The Mind of Christ

Sharing Options
Show Outline with Links

Philippians (7)

Sermon Video


We have been emphasizing like-mindedness and its relationship to joy. But like-mindedness cannot be cobbled together from side-to-side. If you tied two people’s legs together, what you get is not unanimity, but rather a three-legged race at the picnic, and people falling down. So the like-mindedness that we must pursue must be pursued through our imitation of Christ. Paul said in the first chapter that he wanted them to be of “one mind striving together for the faith of the gospel” (Phil. 1:27). He exhorted them in Phil. 2:2 to be like-minded. In the next verse he commends lowliness of mind (Phil. 2:3). And here we come to the capstone of all of this—which is the mind of Christ.

This is how we are to understand how it all ties together: one mind > like-minded > lowliness of mind > the mind of Christ.

The Text

“Let this mind be in you, which was also in Christ Jesus: Who, being in the form of God, thought it not robbery to be equal with God: But made himself of no reputation, and took upon him the form of a servant, and was made in the likeness of men: And being found in fashion as a man, he humbled himself, and became obedient unto death, even the death of the cross. Wherefore God also hath highly exalted him, and given him a name which is above every name: That at the name of Jesus every knee should bow, of things in heaven, and things in earth, and things under the earth; And that every tongue should confess that Jesus Christ is Lord, to the glory of God the Father” (Philippians 2:5–11).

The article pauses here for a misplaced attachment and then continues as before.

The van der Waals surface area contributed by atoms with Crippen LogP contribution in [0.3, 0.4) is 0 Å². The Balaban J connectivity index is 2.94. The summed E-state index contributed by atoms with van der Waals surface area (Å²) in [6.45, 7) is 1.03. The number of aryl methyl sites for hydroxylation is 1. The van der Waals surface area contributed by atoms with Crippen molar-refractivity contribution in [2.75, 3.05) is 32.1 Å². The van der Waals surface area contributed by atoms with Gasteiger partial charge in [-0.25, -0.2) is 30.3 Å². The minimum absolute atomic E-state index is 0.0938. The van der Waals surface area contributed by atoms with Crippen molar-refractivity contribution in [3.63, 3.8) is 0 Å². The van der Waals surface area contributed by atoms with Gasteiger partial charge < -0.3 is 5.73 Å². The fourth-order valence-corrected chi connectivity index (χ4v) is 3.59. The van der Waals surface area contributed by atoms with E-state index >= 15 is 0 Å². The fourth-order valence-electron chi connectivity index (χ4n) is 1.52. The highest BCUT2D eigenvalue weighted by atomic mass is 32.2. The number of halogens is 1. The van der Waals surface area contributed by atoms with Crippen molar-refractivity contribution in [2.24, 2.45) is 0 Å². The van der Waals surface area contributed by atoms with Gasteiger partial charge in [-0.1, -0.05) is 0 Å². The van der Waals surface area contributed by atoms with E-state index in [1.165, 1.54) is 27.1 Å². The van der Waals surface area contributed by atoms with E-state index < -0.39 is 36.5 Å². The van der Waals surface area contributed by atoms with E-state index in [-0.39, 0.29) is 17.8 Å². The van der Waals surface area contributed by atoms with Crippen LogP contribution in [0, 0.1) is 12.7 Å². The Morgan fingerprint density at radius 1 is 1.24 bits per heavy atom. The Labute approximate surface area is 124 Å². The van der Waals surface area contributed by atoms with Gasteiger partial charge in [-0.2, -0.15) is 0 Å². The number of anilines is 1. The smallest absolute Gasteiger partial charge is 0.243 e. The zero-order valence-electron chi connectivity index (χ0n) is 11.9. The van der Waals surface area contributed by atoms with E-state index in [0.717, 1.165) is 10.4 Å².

Summary of the Text

There are good arguments for considering this passage (vv. 6-11) to be an early Christian hymn, one that Paul inserted here to anchor his point about humility of mind. He begins by exhorting them to cultivate the same mind that was in Christ (v. 5). Earlier in v. 3, he told us that we were to have lowliness of mind. Christ was perfect, and Christ was humble. That is not an contradiction.

And here the hymn begins. He was in the very form of God, and so it was not grasping for Him to consider Himself equal with God (v. 6). He was with God, and He was God (John 1:1). So He, infinitely majestic, made Himself to be of “no reputation.” God became a nobody. He was in the form of God, but took on the form of a slave (doulos), and was made in the likeness of men (v. 7). And being found in that form, that schematic, of a man, He humbled Himself—further—and was obedient to God, all the way down to death on a cross (v. 8). Because He was obedient down to this nadir of degradation, what did God do? God has exalted Him, and has exalted Him above every possible name (v. 9). Because His name is above every name, the result will be that every knee will bow, whether they be the knees of creatures in Heaven, or on earth, or subterranean (v. 10). Not only will every knee bow, but every tongue is also going to confess that Jesus Christ is Lord, and the end result will be that God the Father will be glorified (v. 11). 

Form of God, Form of Man